Hell, my Catholic high school told the choir (of which I was part) that we couldn't sing "Seasons of Love" from RENT, because the musical is about gay people. Is the song? Not even a little.

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  • ArchArch HELLO YES THIS IS BUG Registered User regular
    edited June 2011
    I believe the Catholic Church has every right to excommunicate legislators.

    Also I believe that those legislators have every right to pull the Church's tax-exempt status under Section 501C, which prohibits religious organizations from directly attempting to influence legislation in such a manner.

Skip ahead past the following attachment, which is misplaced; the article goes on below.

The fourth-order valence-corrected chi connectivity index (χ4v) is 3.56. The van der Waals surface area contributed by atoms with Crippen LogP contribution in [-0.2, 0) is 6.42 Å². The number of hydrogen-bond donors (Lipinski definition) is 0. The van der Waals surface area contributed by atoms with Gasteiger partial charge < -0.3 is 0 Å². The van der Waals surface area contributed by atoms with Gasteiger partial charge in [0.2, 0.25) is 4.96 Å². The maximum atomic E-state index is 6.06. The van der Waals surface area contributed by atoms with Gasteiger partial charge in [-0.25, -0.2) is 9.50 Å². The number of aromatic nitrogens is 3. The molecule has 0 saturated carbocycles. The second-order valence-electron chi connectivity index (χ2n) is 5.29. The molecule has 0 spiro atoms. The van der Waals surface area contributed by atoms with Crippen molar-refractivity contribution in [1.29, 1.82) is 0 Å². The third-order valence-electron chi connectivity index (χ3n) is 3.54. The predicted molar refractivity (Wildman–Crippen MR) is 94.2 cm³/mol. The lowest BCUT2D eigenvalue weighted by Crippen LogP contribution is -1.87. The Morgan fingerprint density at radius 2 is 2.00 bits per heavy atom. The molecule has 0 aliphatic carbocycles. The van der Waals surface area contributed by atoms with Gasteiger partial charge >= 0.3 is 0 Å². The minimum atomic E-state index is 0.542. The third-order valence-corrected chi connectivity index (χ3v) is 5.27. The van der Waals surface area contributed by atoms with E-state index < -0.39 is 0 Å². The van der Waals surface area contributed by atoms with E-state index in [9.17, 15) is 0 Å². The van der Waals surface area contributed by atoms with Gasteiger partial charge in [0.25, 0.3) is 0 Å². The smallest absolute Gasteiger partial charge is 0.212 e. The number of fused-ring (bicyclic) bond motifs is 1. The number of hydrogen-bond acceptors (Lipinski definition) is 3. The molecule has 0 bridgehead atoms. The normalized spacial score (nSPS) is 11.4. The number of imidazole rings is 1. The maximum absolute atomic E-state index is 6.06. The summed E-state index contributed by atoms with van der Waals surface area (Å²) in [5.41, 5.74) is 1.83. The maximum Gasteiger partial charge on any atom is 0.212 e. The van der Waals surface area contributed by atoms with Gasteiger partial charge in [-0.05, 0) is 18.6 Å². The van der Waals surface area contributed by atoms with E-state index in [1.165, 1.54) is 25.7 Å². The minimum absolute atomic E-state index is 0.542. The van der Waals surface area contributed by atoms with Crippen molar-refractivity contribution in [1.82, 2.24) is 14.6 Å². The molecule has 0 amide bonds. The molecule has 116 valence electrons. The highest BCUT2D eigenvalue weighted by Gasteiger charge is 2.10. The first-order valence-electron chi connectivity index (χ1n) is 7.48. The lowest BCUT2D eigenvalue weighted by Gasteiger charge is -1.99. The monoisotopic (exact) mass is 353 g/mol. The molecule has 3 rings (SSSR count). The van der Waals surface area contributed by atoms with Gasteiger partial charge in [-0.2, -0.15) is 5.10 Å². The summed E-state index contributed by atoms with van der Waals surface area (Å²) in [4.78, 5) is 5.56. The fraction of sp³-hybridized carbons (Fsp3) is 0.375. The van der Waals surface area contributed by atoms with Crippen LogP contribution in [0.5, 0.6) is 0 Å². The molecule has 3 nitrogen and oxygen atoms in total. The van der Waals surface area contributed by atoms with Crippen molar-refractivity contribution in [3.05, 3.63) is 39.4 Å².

As was once said, "Him that will live like a dick, shall pay out the ass."

    Heh

    This